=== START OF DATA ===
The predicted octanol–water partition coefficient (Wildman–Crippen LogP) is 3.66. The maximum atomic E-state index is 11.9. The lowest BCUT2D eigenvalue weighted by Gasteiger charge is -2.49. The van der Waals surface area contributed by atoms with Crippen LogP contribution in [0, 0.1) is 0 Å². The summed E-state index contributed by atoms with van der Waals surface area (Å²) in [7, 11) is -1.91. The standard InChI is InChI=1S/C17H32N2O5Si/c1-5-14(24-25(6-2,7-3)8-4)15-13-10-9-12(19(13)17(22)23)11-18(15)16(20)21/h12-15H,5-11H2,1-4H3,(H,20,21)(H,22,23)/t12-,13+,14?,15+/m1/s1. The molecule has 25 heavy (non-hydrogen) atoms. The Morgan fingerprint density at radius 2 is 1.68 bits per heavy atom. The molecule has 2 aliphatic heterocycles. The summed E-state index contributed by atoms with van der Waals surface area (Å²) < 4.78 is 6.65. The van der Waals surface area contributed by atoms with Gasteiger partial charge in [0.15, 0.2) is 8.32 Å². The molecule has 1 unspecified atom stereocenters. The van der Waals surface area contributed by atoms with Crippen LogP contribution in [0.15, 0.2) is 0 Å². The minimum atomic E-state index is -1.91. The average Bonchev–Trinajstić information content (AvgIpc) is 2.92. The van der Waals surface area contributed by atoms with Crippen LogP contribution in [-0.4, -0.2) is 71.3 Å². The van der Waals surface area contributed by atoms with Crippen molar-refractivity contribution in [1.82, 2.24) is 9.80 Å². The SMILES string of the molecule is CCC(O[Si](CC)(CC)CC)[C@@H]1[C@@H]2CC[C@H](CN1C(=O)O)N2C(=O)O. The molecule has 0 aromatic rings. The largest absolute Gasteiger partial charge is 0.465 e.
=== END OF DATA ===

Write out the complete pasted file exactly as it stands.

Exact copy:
The predicted octanol–water partition coefficient (Wildman–Crippen LogP) is 3.66. The maximum atomic E-state index is 11.9. The lowest BCUT2D eigenvalue weighted by Gasteiger charge is -2.49. The van der Waals surface area contributed by atoms with Crippen LogP contribution in [0, 0.1) is 0 Å². The summed E-state index contributed by atoms with van der Waals surface area (Å²) in [7, 11) is -1.91. The standard InChI is InChI=1S/C17H32N2O5Si/c1-5-14(24-25(6-2,7-3)8-4)15-13-10-9-12(19(13)17(22)23)11-18(15)16(20)21/h12-15H,5-11H2,1-4H3,(H,20,21)(H,22,23)/t12-,13+,14?,15+/m1/s1. The molecule has 25 heavy (non-hydrogen) atoms. The Morgan fingerprint density at radius 2 is 1.68 bits per heavy atom. The molecule has 2 aliphatic heterocycles. The summed E-state index contributed by atoms with van der Waals surface area (Å²) < 4.78 is 6.65. The van der Waals surface area contributed by atoms with Gasteiger partial charge in [0.15, 0.2) is 8.32 Å². The molecule has 1 unspecified atom stereocenters. The van der Waals surface area contributed by atoms with Crippen LogP contribution in [0.15, 0.2) is 0 Å². The minimum atomic E-state index is -1.91. The average Bonchev–Trinajstić information content (AvgIpc) is 2.92. The van der Waals surface area contributed by atoms with Crippen LogP contribution in [-0.4, -0.2) is 71.3 Å². The van der Waals surface area contributed by atoms with Crippen molar-refractivity contribution in [1.82, 2.24) is 9.80 Å². The SMILES string of the molecule is CCC(O[Si](CC)(CC)CC)[C@@H]1[C@@H]2CC[C@H](CN1C(=O)O)N2C(=O)O. The molecule has 0 aromatic rings. The largest absolute Gasteiger partial charge is 0.465 e.